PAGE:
29 October 2015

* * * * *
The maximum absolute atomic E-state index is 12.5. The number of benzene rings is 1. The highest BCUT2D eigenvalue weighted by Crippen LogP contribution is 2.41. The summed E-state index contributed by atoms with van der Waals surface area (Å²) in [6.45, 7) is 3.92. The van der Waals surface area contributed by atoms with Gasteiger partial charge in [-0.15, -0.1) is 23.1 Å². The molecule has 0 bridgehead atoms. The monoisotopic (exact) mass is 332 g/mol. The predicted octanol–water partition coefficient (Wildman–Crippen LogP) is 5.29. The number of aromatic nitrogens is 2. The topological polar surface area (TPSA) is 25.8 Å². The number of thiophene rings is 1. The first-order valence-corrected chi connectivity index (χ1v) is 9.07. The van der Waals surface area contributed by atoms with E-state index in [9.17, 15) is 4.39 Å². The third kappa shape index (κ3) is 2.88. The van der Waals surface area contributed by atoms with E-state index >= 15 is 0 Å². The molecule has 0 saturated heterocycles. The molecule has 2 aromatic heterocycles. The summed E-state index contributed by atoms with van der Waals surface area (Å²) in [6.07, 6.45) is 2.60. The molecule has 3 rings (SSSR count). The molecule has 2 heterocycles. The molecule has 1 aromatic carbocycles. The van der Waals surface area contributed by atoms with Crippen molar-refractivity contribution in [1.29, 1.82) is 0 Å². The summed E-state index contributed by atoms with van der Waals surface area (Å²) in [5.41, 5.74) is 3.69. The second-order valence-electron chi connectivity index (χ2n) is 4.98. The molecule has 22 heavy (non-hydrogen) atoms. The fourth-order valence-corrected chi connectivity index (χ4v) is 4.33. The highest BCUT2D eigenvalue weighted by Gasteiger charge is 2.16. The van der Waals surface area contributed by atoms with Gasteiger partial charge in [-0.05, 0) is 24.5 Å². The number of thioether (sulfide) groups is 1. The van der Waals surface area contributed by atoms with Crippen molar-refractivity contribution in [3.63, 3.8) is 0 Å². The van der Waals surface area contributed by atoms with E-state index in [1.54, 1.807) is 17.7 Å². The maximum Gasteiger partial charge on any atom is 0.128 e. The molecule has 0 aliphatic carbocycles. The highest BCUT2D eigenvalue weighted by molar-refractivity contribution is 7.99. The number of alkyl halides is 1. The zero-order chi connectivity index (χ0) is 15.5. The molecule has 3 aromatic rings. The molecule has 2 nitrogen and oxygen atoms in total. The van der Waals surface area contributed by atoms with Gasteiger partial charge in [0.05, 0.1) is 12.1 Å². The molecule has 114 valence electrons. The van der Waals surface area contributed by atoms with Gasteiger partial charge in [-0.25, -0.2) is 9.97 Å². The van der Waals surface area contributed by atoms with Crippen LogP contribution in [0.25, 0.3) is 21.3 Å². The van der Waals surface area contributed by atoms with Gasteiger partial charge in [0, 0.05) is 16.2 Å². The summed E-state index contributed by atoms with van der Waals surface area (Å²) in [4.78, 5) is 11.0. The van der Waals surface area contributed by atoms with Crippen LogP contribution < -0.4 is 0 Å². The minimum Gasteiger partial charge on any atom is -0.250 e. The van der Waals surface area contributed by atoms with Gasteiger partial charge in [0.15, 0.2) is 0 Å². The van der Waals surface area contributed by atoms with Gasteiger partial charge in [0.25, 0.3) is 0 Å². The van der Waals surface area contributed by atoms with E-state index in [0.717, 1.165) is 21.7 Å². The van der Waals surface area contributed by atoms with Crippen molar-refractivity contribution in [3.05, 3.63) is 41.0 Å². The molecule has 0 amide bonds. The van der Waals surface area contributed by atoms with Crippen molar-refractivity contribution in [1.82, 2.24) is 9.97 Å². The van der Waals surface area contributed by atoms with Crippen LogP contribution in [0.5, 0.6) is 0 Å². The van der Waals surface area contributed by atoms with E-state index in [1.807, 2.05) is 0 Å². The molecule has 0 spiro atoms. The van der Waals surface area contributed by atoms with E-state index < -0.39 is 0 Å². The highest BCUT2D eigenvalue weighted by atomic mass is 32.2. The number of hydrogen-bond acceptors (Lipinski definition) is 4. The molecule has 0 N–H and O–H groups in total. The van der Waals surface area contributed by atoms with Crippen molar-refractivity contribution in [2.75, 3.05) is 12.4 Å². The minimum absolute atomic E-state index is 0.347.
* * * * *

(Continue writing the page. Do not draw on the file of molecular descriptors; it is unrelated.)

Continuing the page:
This article talks about how evolution may occur faster than we originally thought. After an experiment in which scientists monitored and watched chickens for about 50 years, two mutations have been spotted. However, fossils records have told us that the maximum evolution rate was 2% in one million years. If this was true, less than one mutation would have occurred in 50 years, but instead two did. In my opinion, this is a very important discovery. If two mutations were spotted in only 50 years, then the what we know about evolution could be completely wrong. Maybe our estimates of how old the world is are wrong, which would affect the age of fossils that were found. If this is true, we need to do something about it. One quote that interested me was when author Dr Michelle Alexander from the University of York said: "The one thing everyone knew about mitochondria is that it is almost exclusively passed down the maternal line, but we identified chicks who inherited their mitochondria from their father, meaning so-called 'paternal leakage'." If this 50 year study disproved something we knew to be factual, what else have we done wrong? Another author, Professor Larson, said: "Our observations reveal that evolution is always moving quickly but we tend not to see it because we typically measure it over longer time periods." He is saying that we have overlooked some aspects of evolution and that we need to measure shorter timelines to observe more in depth. So, my one question is this: How will this affect organisms living in today's world and what have we made false assumptions on?